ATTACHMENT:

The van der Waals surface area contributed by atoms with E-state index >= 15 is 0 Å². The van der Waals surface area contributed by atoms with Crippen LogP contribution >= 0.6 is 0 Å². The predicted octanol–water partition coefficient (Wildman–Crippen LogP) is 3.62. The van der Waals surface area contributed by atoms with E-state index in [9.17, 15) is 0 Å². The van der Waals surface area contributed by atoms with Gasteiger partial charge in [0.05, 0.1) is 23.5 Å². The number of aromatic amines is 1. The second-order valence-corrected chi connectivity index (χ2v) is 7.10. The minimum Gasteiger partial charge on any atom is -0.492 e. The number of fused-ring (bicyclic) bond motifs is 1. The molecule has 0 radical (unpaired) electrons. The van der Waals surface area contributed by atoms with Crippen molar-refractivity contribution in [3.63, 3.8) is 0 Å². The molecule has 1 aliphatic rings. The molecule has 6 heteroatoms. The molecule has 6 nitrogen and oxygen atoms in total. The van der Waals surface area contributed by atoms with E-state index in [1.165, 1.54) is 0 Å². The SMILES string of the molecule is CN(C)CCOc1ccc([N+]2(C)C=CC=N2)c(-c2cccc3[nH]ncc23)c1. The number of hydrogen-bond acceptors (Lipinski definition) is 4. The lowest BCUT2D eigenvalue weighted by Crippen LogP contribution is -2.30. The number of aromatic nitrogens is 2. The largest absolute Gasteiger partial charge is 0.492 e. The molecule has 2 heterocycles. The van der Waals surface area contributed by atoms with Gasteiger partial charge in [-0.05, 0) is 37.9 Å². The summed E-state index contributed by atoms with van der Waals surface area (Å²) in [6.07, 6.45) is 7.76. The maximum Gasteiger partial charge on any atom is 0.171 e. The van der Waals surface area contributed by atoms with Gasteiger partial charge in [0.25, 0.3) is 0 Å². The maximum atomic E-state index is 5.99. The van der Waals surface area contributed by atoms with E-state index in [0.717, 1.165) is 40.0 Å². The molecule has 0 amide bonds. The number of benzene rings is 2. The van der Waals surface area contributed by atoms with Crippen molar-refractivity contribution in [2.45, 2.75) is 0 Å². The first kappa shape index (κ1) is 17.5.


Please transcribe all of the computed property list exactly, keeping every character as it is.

The van der Waals surface area contributed by atoms with E-state index >= 15 is 0 Å². The van der Waals surface area contributed by atoms with Crippen LogP contribution >= 0.6 is 0 Å². The predicted octanol–water partition coefficient (Wildman–Crippen LogP) is 3.62. The van der Waals surface area contributed by atoms with E-state index in [9.17, 15) is 0 Å². The van der Waals surface area contributed by atoms with Gasteiger partial charge in [0.05, 0.1) is 23.5 Å². The number of aromatic amines is 1. The second-order valence-corrected chi connectivity index (χ2v) is 7.10. The minimum Gasteiger partial charge on any atom is -0.492 e. The number of fused-ring (bicyclic) bond motifs is 1. The molecule has 0 radical (unpaired) electrons. The van der Waals surface area contributed by atoms with Crippen molar-refractivity contribution in [3.63, 3.8) is 0 Å². The molecule has 1 aliphatic rings. The molecule has 6 heteroatoms. The molecule has 6 nitrogen and oxygen atoms in total. The van der Waals surface area contributed by atoms with E-state index in [1.165, 1.54) is 0 Å². The SMILES string of the molecule is CN(C)CCOc1ccc([N+]2(C)C=CC=N2)c(-c2cccc3[nH]ncc23)c1. The number of hydrogen-bond acceptors (Lipinski definition) is 4. The lowest BCUT2D eigenvalue weighted by Crippen LogP contribution is -2.30. The number of aromatic nitrogens is 2. The largest absolute Gasteiger partial charge is 0.492 e. The molecule has 2 heterocycles. The van der Waals surface area contributed by atoms with Gasteiger partial charge in [-0.05, 0) is 37.9 Å². The summed E-state index contributed by atoms with van der Waals surface area (Å²) in [6.07, 6.45) is 7.76. The maximum Gasteiger partial charge on any atom is 0.171 e. The van der Waals surface area contributed by atoms with Gasteiger partial charge in [0.25, 0.3) is 0 Å². The maximum atomic E-state index is 5.99. The van der Waals surface area contributed by atoms with E-state index in [0.717, 1.165) is 40.0 Å². The molecule has 0 amide bonds. The number of benzene rings is 2. The van der Waals surface area contributed by atoms with Crippen molar-refractivity contribution in [2.45, 2.75) is 0 Å². The first kappa shape index (κ1) is 17.5.